Hopkins radiologists have found that a combination of positron emission tomography (PET) and computed tomography (CT) detects cancer spread better than PET alone. In a study to be presented at the Radiological Society of North America (Abstract #1458, 10:57 AM, Thursday, December 5, Room S502AB), researchers reported that overall, PET-CT improves the ability to distinguish cancerous from normal tissue and locate metastases, where they have spread. The study used a scanner that fuses CT technology, which provides anatomical detail, with PET images, which detects metabolic activity of tumors.
Ten PET and 33 PET-CT scans were performed on 28 patients with ovarian cancer suspected to have spread to the abdominal cavity. There were three true positive and two true negative results with PET alone and 14 true positives and 10 true negatives with PET-CT. The PET scan alone produced two false positives, while PET-CT produced none. There were no false negatives with PET alone, and PET-CT had five. Combined PET-CT had a fairly high sensitivity rate, accurately diagnosing cancer 73.6 percent of the time (14 of 19), and PET alone was able to diagnose all three positive cancers.
"PET-CT was very specific, as it was able to distinguish cancer from non-cancer 100 percent of the time (10 of 10), while PET alone was specific for cancer only 50 percent of the time (two of four)," says Richard L. Wahl, M.D., the Henry N. Wagner Jr. professor of nuclear medicine and director of the division of nuclear medicine at Johns Hopkins. Routine contrast-enhanced CT was able to find disease in three of the five false negatives produced by PET-CT.
Vanessa Wasta | EurekAlert!
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Friction stir welding is a still-young and thus often unfamiliar pressure welding process for joining flat components and semi-finished components made of light metals.
Scientists at the University of Stuttgart have now developed two new process variants that will considerably expand the areas of application for friction stir welding.
Technologie-Lizenz-Büro (TLB) GmbH supports the University of Stuttgart in patenting and marketing its innovations.
Friction stir welding is a still-young and thus often unfamiliar pressure welding process for joining flat components and semi-finished components made of...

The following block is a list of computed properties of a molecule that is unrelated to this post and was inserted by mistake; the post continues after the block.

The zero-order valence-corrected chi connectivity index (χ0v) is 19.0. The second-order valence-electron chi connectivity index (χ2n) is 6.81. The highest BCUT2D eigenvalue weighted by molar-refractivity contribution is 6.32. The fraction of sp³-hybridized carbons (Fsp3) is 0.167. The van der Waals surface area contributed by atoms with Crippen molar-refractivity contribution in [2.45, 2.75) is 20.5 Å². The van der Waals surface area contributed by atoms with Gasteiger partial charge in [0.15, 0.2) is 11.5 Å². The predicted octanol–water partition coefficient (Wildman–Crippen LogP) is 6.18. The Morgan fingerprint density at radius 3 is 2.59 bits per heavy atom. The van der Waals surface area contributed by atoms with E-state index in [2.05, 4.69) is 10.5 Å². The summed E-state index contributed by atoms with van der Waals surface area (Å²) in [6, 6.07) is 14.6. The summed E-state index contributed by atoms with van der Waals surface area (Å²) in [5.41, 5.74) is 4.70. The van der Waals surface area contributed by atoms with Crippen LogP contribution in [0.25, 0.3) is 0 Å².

Optical quantum computers can revolutionize computer technology. A team of researchers led by scientists from Münster University and KIT now succeeded in putting a quantum optical experimental set-up onto a chip. In doing so, they have met one of the requirements for making it possible to use photonic circuits for optical quantum computers.
Optical quantum computers are what people are pinning their hopes on for tomorrow’s computer technology – whether for tap-proof data encryption, ultrafast...
The Fraunhofer Institute for Organic Electronics, Electron Beam and Plasma Technology FEP has been developing various applications for OLED microdisplays based on organic semiconductors. By integrating the capabilities of an image sensor directly into the microdisplay, eye movements can be recorded by the smart glasses and utilized for guidance and control functions, as one example. The new design will be debuted at Augmented World Expo Europe (AWE) in Berlin at Booth B25, October 18th – 19th.
“Augmented-reality” and “wearables” have become terms we encounter almost daily. Both can make daily life a little simpler and provide valuable assistance for...
With the help of artificial intelligence, chemists from the University of Basel in Switzerland have computed the characteristics of about two million crystals made up of four chemical elements. The researchers were able to identify 90 previously unknown thermodynamically stable crystals that can be regarded as new materials. They report on their findings in the scientific journal Physical Review Letters.
Elpasolite is a glassy, transparent, shiny and soft mineral with a cubic crystal structure. First discovered in El Paso County (Colorado, USA), it can also be...
For the first time, Fraunhofer IKTS shows additively manufactured hardmetal tools at WorldPM 2016 in Hamburg. Mechanical, chemical as well as a high heat resistance and extreme hardness are required from tools that are used in mechanical and automotive engineering or in plastics and building materials industry. Researchers at the Fraunhofer Institute for Ceramic Technologies and Systems IKTS in Dresden managed the production of complex hardmetal tools via 3D printing in a quality that are in no way inferior to conventionally produced high-performance tools.
Fraunhofer IKTS counts decades of proven expertise in the development of hardmetals. To date, reliable cutting, drilling, pressing and stamping tools made of...
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